The Coming of the Civil War ap united States History



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The Coming of the Civil War

AP United States History


To understand this period and its issues, we must be aware that in slavery, the Southerners had a tiger by the tail and to hang on was embarrassing; but to let go would be costly and seemingly dangerous. So situated, they put the best face they could on their "peculiar institution," and freely quoted the Bible to defend an archaic practice that they believed both God and Jesus had tolerated, if not sanctioned.
The abolitionists, especially the Garrisonian extremists, harped on the evils of slavery; the Southerners stressed the less horrid aspects. The truth lay somewhere between. To investigate the issue of slavery we will begin by examining the origin of the practice in Colonial America and continue by investigating the importance of slavery as the Civil War approached.
The controversy over the question of the expansion of slavery that erupted after the Mexican War ultimately divided the nation. This division was temporarily quieted by the Compromise of 1850, only to explode again in the Kansas-Nebraska Act. In addition, American expansionism in the West and Caribbean was extremely controversial because it too was tied to the slavery question.
With the questions of slavery in the forefront, a series of major North-South crises arise in the late 1850s that culminates in the election of Abraham Lincoln to the Presidency in 1860. The ensuing result is the secession of seven states from the Union and the formation of the Confederate States of America.
ID’s

abolitionism "positive good” Harriet Beecher Stowe Nat Turner Sojourner Truth Denmark Vesey Frederick Douglas Dred Scott Decision John Brown Free Soil Party Compromise of 1850 Fugitive slave Law John C. Calhoun Popular sovereignty Uncle Tom’s Cabin Stephen Douglas Freeport Doctrine Know Nothing Party John Breckinridge “necessary evil”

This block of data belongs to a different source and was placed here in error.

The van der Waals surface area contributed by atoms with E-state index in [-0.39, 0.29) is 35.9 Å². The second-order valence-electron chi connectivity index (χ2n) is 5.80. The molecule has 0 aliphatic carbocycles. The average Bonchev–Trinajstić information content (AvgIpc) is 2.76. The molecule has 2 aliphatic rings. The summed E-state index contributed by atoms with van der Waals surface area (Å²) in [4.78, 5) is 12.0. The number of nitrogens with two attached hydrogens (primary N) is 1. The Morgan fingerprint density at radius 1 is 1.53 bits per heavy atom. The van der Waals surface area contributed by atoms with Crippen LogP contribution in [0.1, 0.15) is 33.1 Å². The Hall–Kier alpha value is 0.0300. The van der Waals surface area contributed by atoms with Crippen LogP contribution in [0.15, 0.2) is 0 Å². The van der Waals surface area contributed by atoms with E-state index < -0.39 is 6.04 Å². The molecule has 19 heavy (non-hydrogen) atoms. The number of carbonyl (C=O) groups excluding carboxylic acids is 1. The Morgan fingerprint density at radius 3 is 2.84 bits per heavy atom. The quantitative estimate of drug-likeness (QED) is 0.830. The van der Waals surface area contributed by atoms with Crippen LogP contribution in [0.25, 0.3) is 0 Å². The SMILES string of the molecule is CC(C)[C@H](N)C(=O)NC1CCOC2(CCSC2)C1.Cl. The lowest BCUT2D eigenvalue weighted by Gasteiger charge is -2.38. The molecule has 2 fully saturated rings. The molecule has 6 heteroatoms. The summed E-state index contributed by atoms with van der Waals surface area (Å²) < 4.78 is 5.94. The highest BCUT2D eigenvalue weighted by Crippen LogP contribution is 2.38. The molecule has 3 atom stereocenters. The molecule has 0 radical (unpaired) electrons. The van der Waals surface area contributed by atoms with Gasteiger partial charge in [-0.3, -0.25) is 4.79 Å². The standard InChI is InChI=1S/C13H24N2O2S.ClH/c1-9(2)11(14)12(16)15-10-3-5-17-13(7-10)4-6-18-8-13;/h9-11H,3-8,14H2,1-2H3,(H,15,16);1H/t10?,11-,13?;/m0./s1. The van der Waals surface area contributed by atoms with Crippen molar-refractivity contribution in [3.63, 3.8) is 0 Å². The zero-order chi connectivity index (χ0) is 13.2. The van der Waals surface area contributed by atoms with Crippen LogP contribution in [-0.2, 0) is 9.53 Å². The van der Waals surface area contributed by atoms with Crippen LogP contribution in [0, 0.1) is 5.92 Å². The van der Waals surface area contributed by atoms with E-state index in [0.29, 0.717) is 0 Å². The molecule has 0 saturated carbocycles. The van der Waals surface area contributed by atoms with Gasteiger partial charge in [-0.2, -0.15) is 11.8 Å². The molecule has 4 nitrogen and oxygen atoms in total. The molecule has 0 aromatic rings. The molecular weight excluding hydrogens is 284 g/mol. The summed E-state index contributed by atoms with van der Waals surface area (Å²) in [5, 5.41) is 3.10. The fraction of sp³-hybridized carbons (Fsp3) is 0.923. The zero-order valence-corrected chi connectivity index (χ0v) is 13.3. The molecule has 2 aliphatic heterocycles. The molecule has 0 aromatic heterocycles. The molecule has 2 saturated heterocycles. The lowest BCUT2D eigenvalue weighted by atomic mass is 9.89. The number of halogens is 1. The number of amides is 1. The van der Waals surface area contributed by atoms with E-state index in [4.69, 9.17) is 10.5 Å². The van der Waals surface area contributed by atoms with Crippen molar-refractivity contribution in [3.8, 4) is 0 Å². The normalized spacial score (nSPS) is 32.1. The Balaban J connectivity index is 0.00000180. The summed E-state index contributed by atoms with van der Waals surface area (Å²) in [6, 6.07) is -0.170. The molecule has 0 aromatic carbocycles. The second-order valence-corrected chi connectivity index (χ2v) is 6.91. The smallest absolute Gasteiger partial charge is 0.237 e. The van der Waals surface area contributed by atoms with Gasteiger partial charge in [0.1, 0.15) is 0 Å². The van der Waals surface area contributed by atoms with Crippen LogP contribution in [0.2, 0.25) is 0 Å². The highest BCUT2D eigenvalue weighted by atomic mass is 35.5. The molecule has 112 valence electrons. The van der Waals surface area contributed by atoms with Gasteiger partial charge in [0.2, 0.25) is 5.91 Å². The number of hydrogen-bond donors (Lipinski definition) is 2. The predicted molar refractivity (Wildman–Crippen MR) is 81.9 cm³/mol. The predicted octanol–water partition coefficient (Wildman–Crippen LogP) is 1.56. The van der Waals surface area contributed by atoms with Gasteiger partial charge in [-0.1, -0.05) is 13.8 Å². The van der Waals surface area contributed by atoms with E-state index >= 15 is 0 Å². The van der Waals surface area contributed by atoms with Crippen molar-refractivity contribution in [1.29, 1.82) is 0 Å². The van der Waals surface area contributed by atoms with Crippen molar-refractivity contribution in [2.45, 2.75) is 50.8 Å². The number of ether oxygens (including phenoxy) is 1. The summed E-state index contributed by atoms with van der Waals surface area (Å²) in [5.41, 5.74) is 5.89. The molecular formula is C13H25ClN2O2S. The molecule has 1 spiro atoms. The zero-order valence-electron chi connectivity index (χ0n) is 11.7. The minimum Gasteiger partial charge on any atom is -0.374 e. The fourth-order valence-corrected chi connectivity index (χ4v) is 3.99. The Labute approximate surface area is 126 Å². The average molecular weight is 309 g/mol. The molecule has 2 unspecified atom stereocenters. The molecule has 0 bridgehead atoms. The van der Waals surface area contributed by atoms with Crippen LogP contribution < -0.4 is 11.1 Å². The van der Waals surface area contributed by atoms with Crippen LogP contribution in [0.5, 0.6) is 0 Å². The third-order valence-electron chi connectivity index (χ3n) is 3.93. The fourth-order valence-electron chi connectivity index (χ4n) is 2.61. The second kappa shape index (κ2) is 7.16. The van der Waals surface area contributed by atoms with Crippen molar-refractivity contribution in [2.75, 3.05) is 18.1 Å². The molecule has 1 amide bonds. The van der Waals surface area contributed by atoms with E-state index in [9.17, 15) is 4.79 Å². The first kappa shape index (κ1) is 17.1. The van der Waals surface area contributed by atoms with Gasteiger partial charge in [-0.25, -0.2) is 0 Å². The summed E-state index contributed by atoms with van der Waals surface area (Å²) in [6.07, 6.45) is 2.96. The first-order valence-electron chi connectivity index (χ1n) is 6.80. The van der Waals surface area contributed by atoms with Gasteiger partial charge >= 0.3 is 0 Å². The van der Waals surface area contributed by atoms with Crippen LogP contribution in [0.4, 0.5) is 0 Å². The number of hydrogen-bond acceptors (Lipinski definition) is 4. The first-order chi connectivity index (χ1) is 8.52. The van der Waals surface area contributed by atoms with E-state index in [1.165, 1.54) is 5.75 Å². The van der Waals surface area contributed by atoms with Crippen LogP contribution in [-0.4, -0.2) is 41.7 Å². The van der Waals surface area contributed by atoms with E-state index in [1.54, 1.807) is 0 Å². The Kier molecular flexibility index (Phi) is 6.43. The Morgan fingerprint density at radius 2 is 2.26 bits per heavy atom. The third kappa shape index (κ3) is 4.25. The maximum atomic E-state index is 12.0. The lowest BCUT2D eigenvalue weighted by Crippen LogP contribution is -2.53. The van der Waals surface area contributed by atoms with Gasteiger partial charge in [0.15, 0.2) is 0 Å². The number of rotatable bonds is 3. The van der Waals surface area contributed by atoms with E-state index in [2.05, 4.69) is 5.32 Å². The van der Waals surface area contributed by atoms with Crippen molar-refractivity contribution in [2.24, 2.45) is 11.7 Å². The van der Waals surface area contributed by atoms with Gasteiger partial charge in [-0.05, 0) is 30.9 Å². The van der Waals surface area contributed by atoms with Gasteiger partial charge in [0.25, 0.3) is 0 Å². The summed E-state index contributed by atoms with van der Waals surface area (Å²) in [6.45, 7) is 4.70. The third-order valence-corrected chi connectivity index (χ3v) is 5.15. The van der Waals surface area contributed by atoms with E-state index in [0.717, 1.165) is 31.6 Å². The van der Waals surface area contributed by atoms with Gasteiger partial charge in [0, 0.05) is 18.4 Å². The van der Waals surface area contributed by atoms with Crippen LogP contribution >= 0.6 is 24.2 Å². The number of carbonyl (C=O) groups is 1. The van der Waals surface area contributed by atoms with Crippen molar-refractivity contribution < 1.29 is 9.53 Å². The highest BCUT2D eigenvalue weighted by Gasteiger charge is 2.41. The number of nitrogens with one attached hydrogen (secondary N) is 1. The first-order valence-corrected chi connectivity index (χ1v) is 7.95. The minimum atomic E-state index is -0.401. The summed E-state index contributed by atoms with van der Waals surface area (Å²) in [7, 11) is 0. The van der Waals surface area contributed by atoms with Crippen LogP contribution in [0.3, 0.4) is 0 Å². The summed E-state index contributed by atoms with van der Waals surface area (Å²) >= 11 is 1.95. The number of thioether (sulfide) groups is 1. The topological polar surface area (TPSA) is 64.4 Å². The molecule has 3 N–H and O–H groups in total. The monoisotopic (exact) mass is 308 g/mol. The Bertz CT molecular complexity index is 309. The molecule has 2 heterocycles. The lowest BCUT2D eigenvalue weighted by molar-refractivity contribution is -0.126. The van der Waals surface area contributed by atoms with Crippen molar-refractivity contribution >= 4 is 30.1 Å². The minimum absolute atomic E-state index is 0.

Kansas-Nebraska Act "house divided" speech Republican Party

George Fitzhugh, Sociology of the South Hinton Helper, The Impending Crisis


Study Question: (Min. 50 words, handwritten)

Which of the following had the greatest impact as a cause of the Civil War? Support your answer.—Due Thursday, February 20

Kansas-Nebraska Act

John Brown’s raid on Harpers Ferry

The Dred Scott Decision

The Election of Abraham Lincoln


Textbook references: American Pageant: Chapters 16, 18, 19

Zinn, pages 171-189
Friday, February 7: We will examine the situation of sectionalism in mid 19th Century United States and predict how this separation affected the nation.

For the week—Read chapters 16 and 18 in American Pageant.
Monday, February 10: We will evaluate the effect that the land gained from the Mexican Cession had on the sectional interests of the country.

For Tuesday—Read Zinn pages 171-189 and answer the questions that go with this reading
Tuesday, Wednesday, Thursday and Friday, Feb. 11, 12, 13 and 14: We will use these days for speeches. With any time remaining in class, we will discuss

1. The issue of nativism

2. Life in the Antebellum South

3. Southern rationalization for Slavery



4. The economic impact that Slavery had on both the North and South.
Monday, Tuesday Feb. 17, 18: We will answer the critical question of why was sectional compromise impossible in 1860, when such compromises worked in 1820 and 1850

For Tuesday—Read Zinn pages 171-189 and answer the questions that go with this reading


Wednesday, Thursday, Feb 19, 20: The Path toward Disunion: discuss the events that finally led the country to the Civil War.

For the test—Read American Pageant Cpt. 19
Friday, Feb. 21: Multiple Choice Test or DBQ


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